Vodafone New Zealand Television
Vodafone New Zealand Limited
Vodafone New Zealand Television
DATE OF MEETING
31 October 2012
No Grounds to Proceed
Complaint: A television advertisement that showed a young Maori actor, James Rolleston, entering a Vodafone store and asking the Caucasian retail assistant "So what's your deal?" The retail assistant replied that he was a 'Vodafone Ninja, the trained master of smart phones'. Rolleston replied by taking a literal interpretation of the word 'ninja', and asked the retail assistant if he could break various items in the store. The 'Vodafone ninja' tries to explain that he is not an actual ninja, and hence can't break anything, back flips and is not a cyborg, but he can show people how to get the best use out of their smart phone.
Complainant, J. Johnson, said, in part:
"The advertisements feature a young Maori boy, which in itself is great, however, we believe that heavy emphasis is put on what is known as the 'Maori Accent' and misuse of proper English language, such as use of the term 'you's'. The young Maori boy is portrayed as dumb, as can be seen in one advertisement where he is talking to the intelligent (portrayed) Caucasian boy. The Caucasian boy responds quite clearly to the Maori boy's questions with an 'are you really that stupid' visual response to the dumb questions being asked by the dumb (portrayed) Maori boy. Then the Maori boy adds to the stupidity of the scene by poking the other boy, something that in real life would lead to an assault charge.
Being part Maori myself, I know that this accent is always seen as the 'dumb Maori accent', which makes fun of Maori people, while intentionally used to humiliate, and belittle our race, and this is unacceptable especially when used in a national advertising campaign by a business conglomerate such as Vodafone."
A duplicate Complainant shared a similar view.
The relevant provisions were Basic Principles 3, 4 and 6 of the Code for People in Advertising.
The Chairman noted the Complainants' concerns that the advertisement was offensive in its portrayal of Maori.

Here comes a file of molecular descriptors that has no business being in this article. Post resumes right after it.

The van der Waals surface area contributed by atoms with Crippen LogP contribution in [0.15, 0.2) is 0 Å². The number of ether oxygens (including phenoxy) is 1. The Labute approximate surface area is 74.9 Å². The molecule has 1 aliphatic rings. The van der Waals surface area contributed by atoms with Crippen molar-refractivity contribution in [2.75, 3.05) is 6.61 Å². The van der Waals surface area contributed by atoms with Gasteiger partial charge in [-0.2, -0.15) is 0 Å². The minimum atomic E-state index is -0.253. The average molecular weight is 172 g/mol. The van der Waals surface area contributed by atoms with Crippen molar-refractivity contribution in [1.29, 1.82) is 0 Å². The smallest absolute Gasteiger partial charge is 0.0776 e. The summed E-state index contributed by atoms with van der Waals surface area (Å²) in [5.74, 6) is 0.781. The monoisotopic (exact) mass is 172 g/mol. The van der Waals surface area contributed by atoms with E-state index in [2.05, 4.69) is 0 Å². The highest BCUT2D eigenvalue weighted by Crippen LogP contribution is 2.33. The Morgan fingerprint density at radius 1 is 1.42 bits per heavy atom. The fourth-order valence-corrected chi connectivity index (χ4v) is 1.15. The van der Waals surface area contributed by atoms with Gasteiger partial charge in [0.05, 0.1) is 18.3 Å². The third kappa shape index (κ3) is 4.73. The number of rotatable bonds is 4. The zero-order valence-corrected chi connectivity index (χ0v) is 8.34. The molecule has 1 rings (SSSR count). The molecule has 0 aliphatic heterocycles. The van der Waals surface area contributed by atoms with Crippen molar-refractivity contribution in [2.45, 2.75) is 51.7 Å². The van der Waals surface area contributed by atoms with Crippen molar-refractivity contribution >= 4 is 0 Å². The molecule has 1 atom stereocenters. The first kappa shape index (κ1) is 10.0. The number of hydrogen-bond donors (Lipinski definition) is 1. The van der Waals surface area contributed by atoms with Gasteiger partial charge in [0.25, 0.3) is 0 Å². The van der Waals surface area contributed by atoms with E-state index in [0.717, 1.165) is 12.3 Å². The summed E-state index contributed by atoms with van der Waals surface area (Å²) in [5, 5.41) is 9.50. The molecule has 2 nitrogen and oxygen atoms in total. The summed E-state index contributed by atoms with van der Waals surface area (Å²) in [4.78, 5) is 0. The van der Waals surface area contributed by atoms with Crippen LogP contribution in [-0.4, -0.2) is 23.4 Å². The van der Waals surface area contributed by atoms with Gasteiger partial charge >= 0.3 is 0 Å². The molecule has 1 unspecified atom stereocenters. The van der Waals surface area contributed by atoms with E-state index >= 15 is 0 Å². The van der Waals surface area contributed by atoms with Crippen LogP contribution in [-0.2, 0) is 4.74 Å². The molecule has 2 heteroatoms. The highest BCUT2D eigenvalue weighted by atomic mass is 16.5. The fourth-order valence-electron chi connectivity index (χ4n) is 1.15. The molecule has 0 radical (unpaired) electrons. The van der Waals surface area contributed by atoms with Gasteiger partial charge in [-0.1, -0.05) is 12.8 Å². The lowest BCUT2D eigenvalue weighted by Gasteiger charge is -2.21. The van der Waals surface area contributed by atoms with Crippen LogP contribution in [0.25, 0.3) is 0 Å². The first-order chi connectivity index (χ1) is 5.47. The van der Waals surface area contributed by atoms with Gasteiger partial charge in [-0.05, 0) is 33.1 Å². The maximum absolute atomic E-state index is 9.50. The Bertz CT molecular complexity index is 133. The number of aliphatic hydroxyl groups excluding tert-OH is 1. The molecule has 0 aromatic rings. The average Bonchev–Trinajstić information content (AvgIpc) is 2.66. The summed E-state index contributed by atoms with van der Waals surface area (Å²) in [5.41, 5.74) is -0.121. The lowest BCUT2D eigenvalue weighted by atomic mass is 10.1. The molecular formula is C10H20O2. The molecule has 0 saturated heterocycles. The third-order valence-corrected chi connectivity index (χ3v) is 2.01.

Turning to the advertisement before her, the Chairman considered that the contextual humour created of using the same actor from the film 'Boy' did not present consumers with the notion of social disadvantage. While the Chairman noted the sincere concerns of the Complainants, after watching the advertisement she was of the view the speech of the young male actor did not appear simple-minded but rather he spoke in a casual manner that was in keeping with the vernacular of many teenagers. The Chairman also considered the interpretation that the Maori actor was making fun of the 'Vodafone ninja' by way of his questions and actions was also available.
The Chairman took into account that Basic Principle 6 made provision for humorous and satirical treatment of groups of people in advertisements, provided that it was not likely to cause serious or widespread offence, hostility, contempt, abuse or ridicule.
As such the Chairman said the advertisement did not portray people or use stereotypes in a manner which was likely to cause serious or widespread offence on the basis of race, and thus did not breach the Code for People in Advertising.
Accordingly, the Chairman ruled that there was no apparent beach of the Advertising Codes and ruled that there were no grounds for the complaint to proceed.
Chairman's Ruling: Complaint No Grounds to Proceed